Could 'hybrid-flexible' teaching work for you?
If some students are self-isolating, teachers can teach them from the classroom using the 'hybrid-flexible' approach
I looked forward to the start of this academic year more than any other in my career. While online learning has been useful and effective, nothing matches the magic of the classroom.
But the excitement of teaching again was tempered by the knowledge that approximately 40 students would be on the school site but not present in the lessons for the first two weeks of teaching.
These would be international students, flying to the UK from countries currently on the quarantine list. While their friends attended classes, they would be quarantined in a separate boarding house or working from home.
We decided that we should do everything we could to integrate these students into the classrooms with their peers. Rather than simply setting work online, we wanted students to participate in a live-streamed lesson they should be in, to be able to contribute to a class discussion, to work with their peers, and to be part of the hustle and bustle of the classroom.
To achieve this, we decided to adopt a type of blended learning called "concurrent" or "hyflex" (a contraction of "hybrid-flexible"). This has been utilised in some universities internationally, but there was little evidence of it being implemented in UK schools before Covid-19.
Coronavirus: The benefits of 'hybrid-flexible' teaching
Although a relatively new approach, aspects of concurrent teaching may become much more common this academic year.
It is realistic to expect higher than average absence figures for both students and teaching staff, for students to go into periods of quarantine or shielding, or for large groups of students to be asked to stay at home. In these situations, concurrent teaching may be an effective Covid-19 mitigation strategy.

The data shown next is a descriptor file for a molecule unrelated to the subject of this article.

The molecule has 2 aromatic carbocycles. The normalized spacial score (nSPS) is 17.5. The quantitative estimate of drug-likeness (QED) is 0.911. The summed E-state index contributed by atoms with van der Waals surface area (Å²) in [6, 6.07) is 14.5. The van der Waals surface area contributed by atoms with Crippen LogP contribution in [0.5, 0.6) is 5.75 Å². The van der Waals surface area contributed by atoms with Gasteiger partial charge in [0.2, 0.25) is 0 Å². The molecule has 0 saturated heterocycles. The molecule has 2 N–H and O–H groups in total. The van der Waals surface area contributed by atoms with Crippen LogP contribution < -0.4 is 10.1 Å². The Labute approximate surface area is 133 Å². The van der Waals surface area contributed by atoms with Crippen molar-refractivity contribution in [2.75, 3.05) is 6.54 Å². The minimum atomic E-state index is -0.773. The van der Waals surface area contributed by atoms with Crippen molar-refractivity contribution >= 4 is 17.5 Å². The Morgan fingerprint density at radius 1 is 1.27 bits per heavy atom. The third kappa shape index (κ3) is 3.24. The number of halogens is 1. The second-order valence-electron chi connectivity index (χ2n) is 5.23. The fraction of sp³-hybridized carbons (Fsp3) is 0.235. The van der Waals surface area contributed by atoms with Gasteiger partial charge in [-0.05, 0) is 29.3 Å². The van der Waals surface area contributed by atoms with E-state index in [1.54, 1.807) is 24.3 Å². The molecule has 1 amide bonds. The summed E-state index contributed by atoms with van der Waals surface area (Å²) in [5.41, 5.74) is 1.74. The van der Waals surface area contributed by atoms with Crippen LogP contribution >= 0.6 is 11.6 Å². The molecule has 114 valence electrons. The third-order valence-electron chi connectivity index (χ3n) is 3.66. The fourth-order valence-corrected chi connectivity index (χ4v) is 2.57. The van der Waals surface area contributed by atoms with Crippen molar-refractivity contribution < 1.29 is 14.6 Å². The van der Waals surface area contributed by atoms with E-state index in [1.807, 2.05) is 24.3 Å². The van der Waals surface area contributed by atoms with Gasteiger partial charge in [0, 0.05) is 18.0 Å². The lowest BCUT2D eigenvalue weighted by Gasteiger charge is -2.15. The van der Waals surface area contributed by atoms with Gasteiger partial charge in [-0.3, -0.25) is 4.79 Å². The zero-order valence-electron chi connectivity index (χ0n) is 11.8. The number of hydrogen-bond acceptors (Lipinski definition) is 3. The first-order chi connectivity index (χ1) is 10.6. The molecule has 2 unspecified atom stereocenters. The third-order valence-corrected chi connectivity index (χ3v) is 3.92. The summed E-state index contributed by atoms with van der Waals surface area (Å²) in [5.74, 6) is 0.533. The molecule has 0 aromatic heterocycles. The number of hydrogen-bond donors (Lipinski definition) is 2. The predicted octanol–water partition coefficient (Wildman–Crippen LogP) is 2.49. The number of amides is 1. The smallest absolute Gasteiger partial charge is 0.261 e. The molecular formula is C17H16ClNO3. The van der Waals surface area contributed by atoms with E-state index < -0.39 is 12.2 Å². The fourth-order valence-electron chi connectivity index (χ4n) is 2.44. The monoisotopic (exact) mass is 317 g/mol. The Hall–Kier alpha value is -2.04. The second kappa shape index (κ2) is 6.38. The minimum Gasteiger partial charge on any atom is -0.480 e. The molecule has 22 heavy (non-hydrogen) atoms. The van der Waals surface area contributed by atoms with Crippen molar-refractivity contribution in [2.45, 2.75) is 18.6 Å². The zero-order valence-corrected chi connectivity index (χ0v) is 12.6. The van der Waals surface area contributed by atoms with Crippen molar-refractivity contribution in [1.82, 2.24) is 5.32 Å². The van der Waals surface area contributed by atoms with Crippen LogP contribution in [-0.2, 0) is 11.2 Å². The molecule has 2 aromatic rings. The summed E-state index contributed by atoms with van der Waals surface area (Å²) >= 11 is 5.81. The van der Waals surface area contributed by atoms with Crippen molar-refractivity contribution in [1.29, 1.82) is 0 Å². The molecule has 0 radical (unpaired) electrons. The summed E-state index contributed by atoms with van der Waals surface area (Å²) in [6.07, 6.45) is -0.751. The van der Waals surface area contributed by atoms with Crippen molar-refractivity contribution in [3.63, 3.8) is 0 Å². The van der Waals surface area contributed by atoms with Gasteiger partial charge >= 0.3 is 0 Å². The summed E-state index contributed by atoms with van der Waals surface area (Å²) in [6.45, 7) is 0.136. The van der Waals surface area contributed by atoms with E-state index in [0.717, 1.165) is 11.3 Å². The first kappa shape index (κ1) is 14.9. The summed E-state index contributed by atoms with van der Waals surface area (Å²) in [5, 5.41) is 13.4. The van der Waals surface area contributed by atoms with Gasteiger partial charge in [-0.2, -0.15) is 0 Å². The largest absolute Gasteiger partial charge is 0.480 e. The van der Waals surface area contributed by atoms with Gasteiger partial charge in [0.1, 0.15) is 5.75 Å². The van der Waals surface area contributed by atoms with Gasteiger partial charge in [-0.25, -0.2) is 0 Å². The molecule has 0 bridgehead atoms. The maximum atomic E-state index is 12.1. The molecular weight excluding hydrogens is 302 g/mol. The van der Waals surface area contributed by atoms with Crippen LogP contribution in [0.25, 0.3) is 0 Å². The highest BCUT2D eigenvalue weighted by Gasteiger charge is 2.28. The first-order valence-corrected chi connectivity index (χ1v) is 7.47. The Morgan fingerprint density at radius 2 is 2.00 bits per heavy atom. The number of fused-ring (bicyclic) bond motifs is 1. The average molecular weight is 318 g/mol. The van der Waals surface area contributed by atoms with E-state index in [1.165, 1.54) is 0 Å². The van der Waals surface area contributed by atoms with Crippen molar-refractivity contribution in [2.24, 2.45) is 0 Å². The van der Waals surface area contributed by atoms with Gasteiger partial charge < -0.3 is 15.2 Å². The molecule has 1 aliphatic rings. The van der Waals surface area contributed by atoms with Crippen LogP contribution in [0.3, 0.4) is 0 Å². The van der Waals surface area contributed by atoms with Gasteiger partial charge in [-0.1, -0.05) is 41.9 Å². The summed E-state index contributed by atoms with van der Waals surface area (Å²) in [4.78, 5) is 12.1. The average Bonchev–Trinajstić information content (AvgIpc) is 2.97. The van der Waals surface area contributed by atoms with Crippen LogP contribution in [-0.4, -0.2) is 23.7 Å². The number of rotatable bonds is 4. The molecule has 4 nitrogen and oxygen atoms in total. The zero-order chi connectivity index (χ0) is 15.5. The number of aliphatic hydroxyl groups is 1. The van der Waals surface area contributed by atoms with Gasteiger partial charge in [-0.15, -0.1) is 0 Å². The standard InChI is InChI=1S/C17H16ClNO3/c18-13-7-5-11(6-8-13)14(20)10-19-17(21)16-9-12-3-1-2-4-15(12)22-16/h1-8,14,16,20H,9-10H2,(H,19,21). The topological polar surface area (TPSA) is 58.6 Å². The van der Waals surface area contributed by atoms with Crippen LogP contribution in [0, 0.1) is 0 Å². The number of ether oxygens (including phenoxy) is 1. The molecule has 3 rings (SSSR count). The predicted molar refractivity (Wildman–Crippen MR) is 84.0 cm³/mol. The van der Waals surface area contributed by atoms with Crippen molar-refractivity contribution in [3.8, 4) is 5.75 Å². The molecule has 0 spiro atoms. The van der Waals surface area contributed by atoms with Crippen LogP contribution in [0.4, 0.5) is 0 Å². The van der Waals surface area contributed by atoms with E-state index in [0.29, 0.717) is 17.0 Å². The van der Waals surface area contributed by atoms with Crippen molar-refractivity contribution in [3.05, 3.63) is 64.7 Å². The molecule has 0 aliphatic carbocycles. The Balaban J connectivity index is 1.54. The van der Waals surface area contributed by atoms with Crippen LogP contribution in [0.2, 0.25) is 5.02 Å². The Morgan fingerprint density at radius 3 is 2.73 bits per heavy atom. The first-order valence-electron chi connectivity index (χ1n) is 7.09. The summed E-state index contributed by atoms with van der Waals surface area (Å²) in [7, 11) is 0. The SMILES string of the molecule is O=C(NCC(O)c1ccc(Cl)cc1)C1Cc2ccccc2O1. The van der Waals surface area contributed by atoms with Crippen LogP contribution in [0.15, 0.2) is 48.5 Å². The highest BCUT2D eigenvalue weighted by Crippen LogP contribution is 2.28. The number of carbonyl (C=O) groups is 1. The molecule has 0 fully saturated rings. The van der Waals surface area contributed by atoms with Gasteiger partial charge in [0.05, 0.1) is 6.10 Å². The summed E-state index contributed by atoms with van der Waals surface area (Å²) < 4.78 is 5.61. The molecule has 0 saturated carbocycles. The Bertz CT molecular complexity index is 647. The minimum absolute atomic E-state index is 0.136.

How did we do it? We built our strategy around a webcam, Bluetooth headsets, and Microsoft Teams.
The teacher teaches the class in front of them and chooses whether to show themselves on the webcam or share their screen. The online students can communicate verbally with the teacher at all times via the headset. The teacher can choose whether to have a private discussion with the online students or to play the question through the speakers so the rest of the class can hear it.
When the class is engaged in group work, online students can work together or the webcam can be placed within a group in the classroom. Written work can be viewed as it is being composed, so teachers can give live feedback verbally or by typing a comment.
Reading material, worksheets and assessments can be distributed via Teams, either during or before the lesson.
So, how well did it work?
Embedding the use of this new technology across the school presented some challenges. However, the response of the teaching staff has been excellent.
Each department is moulding the technology into a form that suits the requirements of their subject. Student voice showed those in quarantine felt included and enjoyed the opportunity to participate (some doing so more than usual), but all students felt reassured that a similar provision would be in place for them if they were to require it. This has supported students’ learning and their wellbeing.
Of course, these approaches might not work in all schools. It simply might not be realistic, depending on your access to technology in school or the access that students have at home. But if this is an approach you are interested to try, here are some tips for making it work.
Three tips for rolling out live-stream lessons
Get started ASAP. Find a core group of tech-savvy teachers who can be the pioneers. They will help you to solve problems as they arise.
Start with recordings. Learn how to navigate the use of the technology with no audience. Teachers could record sections of their lessons for revision or professional development purposes.
Collaborate. Work with other schools that have trialled this approach and share best practice.
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